Another of Wim’s exercises is Horse Stance (p.118) where you standing feet wide and squatting down. There comes a point where the body begins to tell you to stop. You have a choice, quit or go through it. This is the essence, of using the mind; it may tell you it wants to stop but you can keep going. As I’ve experimented with this, I’ve found I could go for a minute or longer from the time when it began to get difficult.

The power of the mind to achieve more has interested me throughout my life. When I played sports almost daily in my twenties, my mind drove me to overcome pain and keep playing and training hard. I was fascinated by the idea that sport psychology might enable me to go further, reading all manner of books. What I didn’t realise is sport psychology books are generally written for the people who give up at the first hint of difficulty. I was already pushing my limits and there was no sports psychology that would enable me to go further.

Sports psychology and motivation have become big areas of research over the past twenty years. It’s one of the areas left to look at with runners with Tim Noakes’ Central Governor and Samuel Marcora’s Psychobiological Model trying to explain what causes runners to slow down.

Wim Hof – guru?

Hof says he is not a guru and yet because of his life story and approach it is easy to mistake him for one. In the first chapter he tells how doctors never realised his mother was pregnant with twins and so, once his brother had been delivered they were dismissive of her belief there was another baby. But having already delivered four older babies she knew what she was experiencing postbirth wasn’t normal. Even though Wim was in deep, she pushed through the fear to push him out. Wim was born in a cold hallway, purple because of near suffocation. Then he took his first breath and it’s hard not to see the parallels between all this and his work on breathing, the cold and overcoming fear as almost a missionary would. In fact just prior to his birth she yelled “Oh God, let this child live! I will make him a missionary!” (p.2)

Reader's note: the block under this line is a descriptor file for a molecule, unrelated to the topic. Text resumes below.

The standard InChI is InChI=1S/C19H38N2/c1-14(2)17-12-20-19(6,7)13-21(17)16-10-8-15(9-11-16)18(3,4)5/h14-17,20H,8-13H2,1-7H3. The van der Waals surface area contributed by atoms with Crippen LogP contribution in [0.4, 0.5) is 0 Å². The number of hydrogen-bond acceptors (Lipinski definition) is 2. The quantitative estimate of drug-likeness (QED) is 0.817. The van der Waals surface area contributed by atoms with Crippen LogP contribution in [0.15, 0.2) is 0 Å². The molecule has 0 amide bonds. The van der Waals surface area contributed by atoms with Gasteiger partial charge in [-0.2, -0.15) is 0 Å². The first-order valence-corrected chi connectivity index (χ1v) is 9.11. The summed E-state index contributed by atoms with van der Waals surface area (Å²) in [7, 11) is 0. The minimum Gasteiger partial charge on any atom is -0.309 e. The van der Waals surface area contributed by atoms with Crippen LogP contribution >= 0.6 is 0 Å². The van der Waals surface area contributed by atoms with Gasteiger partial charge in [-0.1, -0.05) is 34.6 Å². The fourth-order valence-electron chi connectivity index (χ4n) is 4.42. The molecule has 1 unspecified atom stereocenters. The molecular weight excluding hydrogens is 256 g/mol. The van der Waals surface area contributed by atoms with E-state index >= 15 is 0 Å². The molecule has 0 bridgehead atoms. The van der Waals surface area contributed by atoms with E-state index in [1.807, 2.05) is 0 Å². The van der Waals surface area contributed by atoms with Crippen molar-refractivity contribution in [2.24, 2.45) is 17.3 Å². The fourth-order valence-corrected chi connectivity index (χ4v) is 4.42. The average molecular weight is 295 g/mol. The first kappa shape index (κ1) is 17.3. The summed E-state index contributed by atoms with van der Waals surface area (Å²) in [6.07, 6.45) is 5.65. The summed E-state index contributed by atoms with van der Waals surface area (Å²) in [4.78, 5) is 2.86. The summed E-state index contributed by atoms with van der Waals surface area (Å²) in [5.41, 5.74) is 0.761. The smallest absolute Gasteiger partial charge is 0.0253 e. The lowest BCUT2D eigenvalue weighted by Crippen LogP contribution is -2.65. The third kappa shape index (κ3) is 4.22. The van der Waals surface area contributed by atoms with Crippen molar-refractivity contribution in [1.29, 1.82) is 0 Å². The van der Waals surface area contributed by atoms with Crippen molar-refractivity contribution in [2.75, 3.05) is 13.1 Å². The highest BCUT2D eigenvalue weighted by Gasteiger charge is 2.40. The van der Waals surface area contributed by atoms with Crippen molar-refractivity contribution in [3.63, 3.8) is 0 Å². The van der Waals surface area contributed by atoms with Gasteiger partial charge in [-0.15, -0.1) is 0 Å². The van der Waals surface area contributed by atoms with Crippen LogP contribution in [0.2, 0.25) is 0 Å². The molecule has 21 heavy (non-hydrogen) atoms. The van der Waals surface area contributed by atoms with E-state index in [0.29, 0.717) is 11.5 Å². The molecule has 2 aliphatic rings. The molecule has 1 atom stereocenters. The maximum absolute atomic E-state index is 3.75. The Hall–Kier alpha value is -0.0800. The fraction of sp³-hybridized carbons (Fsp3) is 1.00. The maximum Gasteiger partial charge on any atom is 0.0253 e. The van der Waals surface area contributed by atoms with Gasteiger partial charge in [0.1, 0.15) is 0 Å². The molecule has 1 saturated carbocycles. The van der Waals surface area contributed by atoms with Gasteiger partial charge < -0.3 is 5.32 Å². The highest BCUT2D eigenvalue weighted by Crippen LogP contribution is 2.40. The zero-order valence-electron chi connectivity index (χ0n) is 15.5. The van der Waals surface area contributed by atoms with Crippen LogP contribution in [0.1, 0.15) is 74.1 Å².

So although Wim says he is not a guru, quotes like “Love will restore the beauty of life to your consciousness, and then you reflect it.” (p.103) or “I’m here because of the light. It has guided me on a mission to reveal the true nature of humanity, which is love. It’s time to wake up to that love.” (p.148) do nothing to dispel this idea.

WHM for performance